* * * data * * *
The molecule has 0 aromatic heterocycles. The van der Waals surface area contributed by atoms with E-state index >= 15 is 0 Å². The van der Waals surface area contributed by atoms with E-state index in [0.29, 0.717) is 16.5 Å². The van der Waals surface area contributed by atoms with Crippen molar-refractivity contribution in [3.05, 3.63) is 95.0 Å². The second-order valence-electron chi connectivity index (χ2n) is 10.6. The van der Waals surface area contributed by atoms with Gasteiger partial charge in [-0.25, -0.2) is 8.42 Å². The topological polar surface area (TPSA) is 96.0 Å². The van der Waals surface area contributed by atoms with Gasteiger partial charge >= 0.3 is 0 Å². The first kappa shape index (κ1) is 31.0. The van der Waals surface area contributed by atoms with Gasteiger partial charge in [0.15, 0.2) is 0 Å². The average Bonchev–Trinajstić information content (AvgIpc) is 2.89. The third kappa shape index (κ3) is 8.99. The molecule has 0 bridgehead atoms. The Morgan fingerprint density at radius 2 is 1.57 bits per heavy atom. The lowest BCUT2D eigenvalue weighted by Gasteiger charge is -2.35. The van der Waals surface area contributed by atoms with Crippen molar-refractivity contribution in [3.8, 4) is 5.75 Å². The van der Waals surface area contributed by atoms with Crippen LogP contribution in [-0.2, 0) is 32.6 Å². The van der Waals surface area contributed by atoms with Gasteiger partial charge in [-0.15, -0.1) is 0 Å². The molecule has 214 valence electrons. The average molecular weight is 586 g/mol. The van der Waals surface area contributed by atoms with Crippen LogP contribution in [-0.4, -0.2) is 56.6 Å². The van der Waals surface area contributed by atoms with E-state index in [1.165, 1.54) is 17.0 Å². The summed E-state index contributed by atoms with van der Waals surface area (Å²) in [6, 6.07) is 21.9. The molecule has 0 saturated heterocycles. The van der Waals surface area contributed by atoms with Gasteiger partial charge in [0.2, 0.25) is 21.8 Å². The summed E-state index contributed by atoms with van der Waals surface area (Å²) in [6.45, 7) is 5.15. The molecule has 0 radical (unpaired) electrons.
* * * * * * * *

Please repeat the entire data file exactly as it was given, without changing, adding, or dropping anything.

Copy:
The molecule has 0 aromatic heterocycles. The van der Waals surface area contributed by atoms with E-state index >= 15 is 0 Å². The van der Waals surface area contributed by atoms with E-state index in [0.29, 0.717) is 16.5 Å². The van der Waals surface area contributed by atoms with Crippen molar-refractivity contribution in [3.05, 3.63) is 95.0 Å². The second-order valence-electron chi connectivity index (χ2n) is 10.6. The van der Waals surface area contributed by atoms with Gasteiger partial charge in [-0.25, -0.2) is 8.42 Å². The topological polar surface area (TPSA) is 96.0 Å². The van der Waals surface area contributed by atoms with Gasteiger partial charge >= 0.3 is 0 Å². The first kappa shape index (κ1) is 31.0. The van der Waals surface area contributed by atoms with Gasteiger partial charge in [0.15, 0.2) is 0 Å². The average Bonchev–Trinajstić information content (AvgIpc) is 2.89. The third kappa shape index (κ3) is 8.99. The molecule has 0 bridgehead atoms. The Morgan fingerprint density at radius 2 is 1.57 bits per heavy atom. The lowest BCUT2D eigenvalue weighted by Gasteiger charge is -2.35. The van der Waals surface area contributed by atoms with Crippen molar-refractivity contribution in [3.8, 4) is 5.75 Å². The van der Waals surface area contributed by atoms with Crippen LogP contribution in [-0.2, 0) is 32.6 Å². The van der Waals surface area contributed by atoms with Gasteiger partial charge in [-0.15, -0.1) is 0 Å². The molecule has 214 valence electrons. The average molecular weight is 586 g/mol. The van der Waals surface area contributed by atoms with Crippen LogP contribution in [-0.4, -0.2) is 56.6 Å². The van der Waals surface area contributed by atoms with E-state index in [1.165, 1.54) is 17.0 Å². The summed E-state index contributed by atoms with van der Waals surface area (Å²) in [6, 6.07) is 21.9. The molecule has 0 saturated heterocycles. The van der Waals surface area contributed by atoms with Gasteiger partial charge in [0.2, 0.25) is 21.8 Å². The summed E-state index contributed by atoms with van der Waals surface area (Å²) in [6.45, 7) is 5.15. The molecule has 0 radical (unpaired) electrons.